Student Philanthropy and Grants Opportunities


At the University of Iowa, alumni and friends have built a culture of philanthropy that we call Hawkeyes Give Back. This represents a desire to contribute to campus and the world through time, talent, and treasure.

The idea of Hawkeyes Give Back is everywhere at Iowa—from learning in classrooms and researching in labs, to building state-of-the-art facilities and giving back in our communities.

We offer many opportunities for Hawkeyes to engage with philanthropy and learn how it positively impacts their college experience.


Upcoming Events

Hawkeyes Give Back: National Philanthropy Day  

Monday, November 15

Hawkeyes are making a big impact here on campus and far beyond by lending our time, talent, treasure, ties, and tradition. Why? Because Hawkeyes Give Back. Join us on National Philanthropy Day to learn more. Limited seating available.

Sponsored by the Student Advancement Network.

11 a.m.–1 p.m.   
National Philanthropy Day Tent  
Pentacrest  
Stop by the National Philanthropy Day tent on the Pentacrest and test your knowledge (and win prizes) with the Iowa trivia wheel; write a thank you note to a UI donor; enjoy a cup of hot cocoa, and more!   
Sponsored by the Student Advancement Network and the Association of Fundraising Professionals Collegiate Chapter.

4 p.m.   
Hawkeyes Give Back: Philanthropy in Action with Cindy Heider  
Iowa Memorial Union – 166, Iowa Theater  
You're invited to learn more about the power of philanthropy in action through a conversation with Cindy Heider (86BBA). Heider will share her insights on philanthropy as a community volunteer, advocate, and vice president of the Heider Family Foundation. Following the speaker, enjoy some snacks and head to a workshop breakout with experts in philanthropy from the UI Center for Advancement!

5 p.m.   
National Philanthropy Day Workshop 
Iowa Memorial Union - Third Floor Meeting Rooms (check-in outside of room 348)
Navigating the world of events, fundraising, and philanthropic activities can be difficult. Learn strategies from experts at the UI Center for Advancement that you can implement in your career, volunteer activities, or student organization.    

Choose from five different workshop topics, which will each be offered twice in back-to-back 25-minute breakout sessions. Each session will include time for Q&A. Breakout room topics include "Event Planning," "Fundraising 101," "Building Relationships and Thanking Your Supporters," "The UI Center for Advancement – What Can We Do for You?", and "Crowdfunding with GOLDrush." 

6 p.m.   
Women and Philanthropy (virtual event) Watch Party  
Iowa Memorial Union – 166, Iowa Theater
Women have become game changers in the world of charitable donations—and they're helping to reshape philanthropy. Join us for a virtual conversation with some of the power players whose generosity has helped transform the University of Iowa. You'll hear from these visionary women—and learn how you can make a difference, too.

UI President Emerita Sally Mason will lead this discussion—with participants such as Linda Baker (68BA), Janice Ellig (68BBA), Mary Louise Petersen (51BA, 13LHD), and Mary Joy Stead. They will explore what inspires some of our most devoted female Hawkeyes to give back to Iowa. If you can't attend the watch party, register to attend virtually.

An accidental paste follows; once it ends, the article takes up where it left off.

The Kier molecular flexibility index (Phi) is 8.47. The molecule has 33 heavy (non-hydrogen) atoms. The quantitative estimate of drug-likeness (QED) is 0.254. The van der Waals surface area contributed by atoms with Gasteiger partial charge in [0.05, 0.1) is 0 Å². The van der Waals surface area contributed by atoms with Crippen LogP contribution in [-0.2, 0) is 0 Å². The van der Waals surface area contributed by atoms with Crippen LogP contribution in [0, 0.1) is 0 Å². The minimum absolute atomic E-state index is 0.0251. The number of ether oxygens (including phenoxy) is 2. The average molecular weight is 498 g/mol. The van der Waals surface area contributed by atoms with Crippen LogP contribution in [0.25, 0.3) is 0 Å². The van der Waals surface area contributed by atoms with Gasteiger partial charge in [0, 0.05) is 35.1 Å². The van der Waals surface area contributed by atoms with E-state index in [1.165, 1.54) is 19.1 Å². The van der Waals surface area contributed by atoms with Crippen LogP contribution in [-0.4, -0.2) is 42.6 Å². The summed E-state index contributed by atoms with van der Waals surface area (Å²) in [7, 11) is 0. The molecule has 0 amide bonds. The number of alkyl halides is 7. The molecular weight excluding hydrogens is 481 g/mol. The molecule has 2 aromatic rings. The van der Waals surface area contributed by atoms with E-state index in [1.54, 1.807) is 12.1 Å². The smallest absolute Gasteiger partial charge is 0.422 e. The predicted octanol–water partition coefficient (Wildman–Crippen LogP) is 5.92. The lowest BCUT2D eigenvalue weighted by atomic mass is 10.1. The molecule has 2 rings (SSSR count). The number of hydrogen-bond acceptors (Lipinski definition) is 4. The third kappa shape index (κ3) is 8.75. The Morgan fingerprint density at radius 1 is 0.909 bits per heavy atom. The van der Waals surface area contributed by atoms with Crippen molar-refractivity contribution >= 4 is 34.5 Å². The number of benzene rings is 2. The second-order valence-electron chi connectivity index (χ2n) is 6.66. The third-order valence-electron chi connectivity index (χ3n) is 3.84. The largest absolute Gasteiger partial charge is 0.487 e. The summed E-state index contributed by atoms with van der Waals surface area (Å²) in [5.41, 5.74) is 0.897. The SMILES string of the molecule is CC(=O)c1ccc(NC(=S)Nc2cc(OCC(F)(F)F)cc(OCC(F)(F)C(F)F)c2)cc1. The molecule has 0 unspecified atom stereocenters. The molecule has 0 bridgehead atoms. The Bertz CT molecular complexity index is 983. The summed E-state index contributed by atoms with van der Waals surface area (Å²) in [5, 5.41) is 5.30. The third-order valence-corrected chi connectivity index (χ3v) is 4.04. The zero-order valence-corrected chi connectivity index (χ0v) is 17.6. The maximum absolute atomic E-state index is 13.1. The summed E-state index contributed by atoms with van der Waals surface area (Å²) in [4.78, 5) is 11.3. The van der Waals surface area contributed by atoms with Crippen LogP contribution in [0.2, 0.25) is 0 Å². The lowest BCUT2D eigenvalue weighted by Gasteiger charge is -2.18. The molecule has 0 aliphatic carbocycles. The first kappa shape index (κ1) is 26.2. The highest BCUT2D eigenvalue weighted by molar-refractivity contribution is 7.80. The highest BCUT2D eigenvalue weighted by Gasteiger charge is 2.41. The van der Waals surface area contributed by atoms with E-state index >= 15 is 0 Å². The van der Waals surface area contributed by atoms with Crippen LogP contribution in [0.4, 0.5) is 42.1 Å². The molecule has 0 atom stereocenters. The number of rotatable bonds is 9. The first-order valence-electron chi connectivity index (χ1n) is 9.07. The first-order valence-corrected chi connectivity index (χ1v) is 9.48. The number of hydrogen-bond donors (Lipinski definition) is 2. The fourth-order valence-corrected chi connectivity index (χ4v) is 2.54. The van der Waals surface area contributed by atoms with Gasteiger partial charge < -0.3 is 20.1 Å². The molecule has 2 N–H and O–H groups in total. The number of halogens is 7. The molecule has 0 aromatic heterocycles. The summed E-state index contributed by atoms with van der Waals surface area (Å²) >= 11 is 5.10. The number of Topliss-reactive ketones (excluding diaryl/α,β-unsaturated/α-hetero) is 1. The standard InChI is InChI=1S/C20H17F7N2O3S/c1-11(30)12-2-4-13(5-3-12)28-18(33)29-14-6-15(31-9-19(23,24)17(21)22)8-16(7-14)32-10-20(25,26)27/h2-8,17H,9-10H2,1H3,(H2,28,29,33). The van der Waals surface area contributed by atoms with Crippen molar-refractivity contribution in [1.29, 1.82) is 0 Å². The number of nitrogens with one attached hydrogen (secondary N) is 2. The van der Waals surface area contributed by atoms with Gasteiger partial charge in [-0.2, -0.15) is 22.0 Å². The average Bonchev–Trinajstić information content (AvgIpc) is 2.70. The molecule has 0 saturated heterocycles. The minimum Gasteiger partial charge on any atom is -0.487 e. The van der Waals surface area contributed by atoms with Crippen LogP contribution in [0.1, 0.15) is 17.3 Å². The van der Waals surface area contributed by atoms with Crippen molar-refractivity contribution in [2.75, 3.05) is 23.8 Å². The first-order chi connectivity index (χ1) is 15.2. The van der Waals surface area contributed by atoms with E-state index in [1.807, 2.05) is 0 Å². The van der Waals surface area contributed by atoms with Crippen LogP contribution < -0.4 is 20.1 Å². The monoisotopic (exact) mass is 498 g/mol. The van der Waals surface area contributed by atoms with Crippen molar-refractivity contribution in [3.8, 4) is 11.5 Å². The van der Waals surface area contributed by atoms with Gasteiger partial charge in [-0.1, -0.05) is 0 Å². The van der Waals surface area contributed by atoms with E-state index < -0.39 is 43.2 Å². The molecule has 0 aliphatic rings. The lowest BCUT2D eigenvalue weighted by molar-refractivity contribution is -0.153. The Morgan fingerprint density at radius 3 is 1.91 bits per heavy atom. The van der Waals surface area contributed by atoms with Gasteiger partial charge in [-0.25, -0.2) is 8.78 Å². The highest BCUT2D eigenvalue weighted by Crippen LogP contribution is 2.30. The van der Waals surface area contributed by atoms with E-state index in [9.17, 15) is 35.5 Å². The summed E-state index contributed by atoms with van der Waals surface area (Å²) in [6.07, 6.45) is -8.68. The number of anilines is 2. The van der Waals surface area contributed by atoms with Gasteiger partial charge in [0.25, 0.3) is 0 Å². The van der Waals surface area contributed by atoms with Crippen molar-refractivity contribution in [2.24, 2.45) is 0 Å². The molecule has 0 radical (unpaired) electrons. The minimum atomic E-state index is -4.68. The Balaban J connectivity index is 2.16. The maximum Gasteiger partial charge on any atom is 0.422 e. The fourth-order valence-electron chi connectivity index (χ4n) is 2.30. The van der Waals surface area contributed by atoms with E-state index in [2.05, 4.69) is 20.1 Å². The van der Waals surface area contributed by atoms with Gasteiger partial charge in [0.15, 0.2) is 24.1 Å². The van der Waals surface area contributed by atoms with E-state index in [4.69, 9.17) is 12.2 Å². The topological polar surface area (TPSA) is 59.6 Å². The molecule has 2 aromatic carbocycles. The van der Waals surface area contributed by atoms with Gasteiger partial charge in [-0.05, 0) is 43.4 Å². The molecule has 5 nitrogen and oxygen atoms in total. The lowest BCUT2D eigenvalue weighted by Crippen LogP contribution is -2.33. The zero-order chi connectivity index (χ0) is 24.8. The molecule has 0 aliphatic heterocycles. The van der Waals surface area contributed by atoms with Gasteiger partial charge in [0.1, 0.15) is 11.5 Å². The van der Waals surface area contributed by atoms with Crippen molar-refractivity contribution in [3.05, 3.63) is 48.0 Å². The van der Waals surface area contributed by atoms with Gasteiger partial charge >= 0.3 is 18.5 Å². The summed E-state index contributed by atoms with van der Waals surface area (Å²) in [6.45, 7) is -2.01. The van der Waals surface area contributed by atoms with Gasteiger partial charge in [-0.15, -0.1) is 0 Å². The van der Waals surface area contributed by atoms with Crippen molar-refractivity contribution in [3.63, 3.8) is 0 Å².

Individuals with disabilities are encouraged to attend all University of Iowa–sponsored events. If you are a person with a disability who requires a reasonable accommodation in order to participate in this program, please contact Holly Jones in advance at 319-467-3377 or Holly.Jones@ForIowa.org

Philanthropy Lecture Series

Each spring and fall, an Iowa alum or friend returns to campus to share their story about how they give back and empower others. These programs inspire students and the broader campus community to incorporate philanthropy into their lives.

Student Advancement Network

Current Iowa students who join the Student Advancement Network (SAN) serve as representatives of the student body for alumni and donors. Members also educate their peers about the importance of philanthropy and engagement, their different forms, and how they enhance the college experience.

For more information, follow SAN on Facebook and Instagram or email student.advancement@foriowa.org.

Student Impact Grants

Student Impact Grants provide funding for undergraduate and graduate student activities outside of the classroom, like research, travel, and service projects. The goal of the grant is to enable students to pursue opportunities that might not otherwise be possible without financial assistance. The grants are made possible by a partnership between the University of Iowa Office of the President and Student Advancement Network (SAN).

Volunteer Opportunities

Hawkeyes can give the gift of time by signing up for unique volunteer opportunities on campus, supporting areas such as Hancher and University of Iowa Hospitals & Clinics.

Fellowship and Internships

Iowa students and recent graduates are invited to apply for a yearlong post-grad fellowship or summer internship.

Williams Fellowship

In this one-year, full-time paid position with benefits, the Williams Fellow can “test drive” a career in philanthropy and alumni engagement by working at the University of Iowa Center for Advancement. The fellow develops a better understanding of the organization by rotating through its various departments.

Applications are typically accepted starting in January with a February deadline.

Summer Internships